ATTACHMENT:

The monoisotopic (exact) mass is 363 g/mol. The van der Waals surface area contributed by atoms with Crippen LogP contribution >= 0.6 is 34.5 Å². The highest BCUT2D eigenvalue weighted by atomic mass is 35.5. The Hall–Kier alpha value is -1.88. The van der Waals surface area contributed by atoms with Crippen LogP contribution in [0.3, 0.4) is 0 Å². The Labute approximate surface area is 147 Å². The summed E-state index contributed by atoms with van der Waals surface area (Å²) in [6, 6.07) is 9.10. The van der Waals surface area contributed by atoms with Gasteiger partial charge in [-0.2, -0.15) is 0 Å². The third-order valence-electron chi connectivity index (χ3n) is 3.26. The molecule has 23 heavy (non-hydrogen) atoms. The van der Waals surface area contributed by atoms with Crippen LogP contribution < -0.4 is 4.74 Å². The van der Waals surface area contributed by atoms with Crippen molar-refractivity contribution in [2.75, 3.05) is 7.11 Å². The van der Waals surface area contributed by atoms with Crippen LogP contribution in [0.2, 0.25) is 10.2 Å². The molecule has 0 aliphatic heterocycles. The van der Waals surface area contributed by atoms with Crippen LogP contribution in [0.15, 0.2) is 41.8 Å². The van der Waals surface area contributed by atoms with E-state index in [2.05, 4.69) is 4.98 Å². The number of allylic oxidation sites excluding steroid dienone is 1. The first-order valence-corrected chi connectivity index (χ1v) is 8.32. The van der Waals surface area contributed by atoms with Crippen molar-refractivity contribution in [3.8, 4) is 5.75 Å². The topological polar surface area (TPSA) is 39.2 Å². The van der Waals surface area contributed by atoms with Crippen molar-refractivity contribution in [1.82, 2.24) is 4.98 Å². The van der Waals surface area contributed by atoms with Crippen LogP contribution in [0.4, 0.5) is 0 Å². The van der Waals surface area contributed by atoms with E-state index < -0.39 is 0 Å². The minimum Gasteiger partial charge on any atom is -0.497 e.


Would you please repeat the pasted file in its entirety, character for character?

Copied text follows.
The monoisotopic (exact) mass is 363 g/mol. The van der Waals surface area contributed by atoms with Crippen LogP contribution >= 0.6 is 34.5 Å². The highest BCUT2D eigenvalue weighted by atomic mass is 35.5. The Hall–Kier alpha value is -1.88. The van der Waals surface area contributed by atoms with Crippen LogP contribution in [0.3, 0.4) is 0 Å². The Labute approximate surface area is 147 Å². The summed E-state index contributed by atoms with van der Waals surface area (Å²) in [6, 6.07) is 9.10. The van der Waals surface area contributed by atoms with Gasteiger partial charge in [-0.2, -0.15) is 0 Å². The third-order valence-electron chi connectivity index (χ3n) is 3.26. The molecule has 23 heavy (non-hydrogen) atoms. The van der Waals surface area contributed by atoms with Crippen LogP contribution < -0.4 is 4.74 Å². The van der Waals surface area contributed by atoms with Crippen molar-refractivity contribution in [2.75, 3.05) is 7.11 Å². The van der Waals surface area contributed by atoms with Crippen LogP contribution in [0.2, 0.25) is 10.2 Å². The molecule has 0 aliphatic heterocycles. The van der Waals surface area contributed by atoms with Crippen LogP contribution in [0.15, 0.2) is 41.8 Å². The van der Waals surface area contributed by atoms with E-state index in [2.05, 4.69) is 4.98 Å². The number of allylic oxidation sites excluding steroid dienone is 1. The first-order valence-corrected chi connectivity index (χ1v) is 8.32. The van der Waals surface area contributed by atoms with Crippen molar-refractivity contribution in [3.8, 4) is 5.75 Å². The topological polar surface area (TPSA) is 39.2 Å². The van der Waals surface area contributed by atoms with Crippen molar-refractivity contribution in [1.82, 2.24) is 4.98 Å². The van der Waals surface area contributed by atoms with Crippen LogP contribution in [0.4, 0.5) is 0 Å². The van der Waals surface area contributed by atoms with E-state index < -0.39 is 0 Å². The minimum Gasteiger partial charge on any atom is -0.497 e.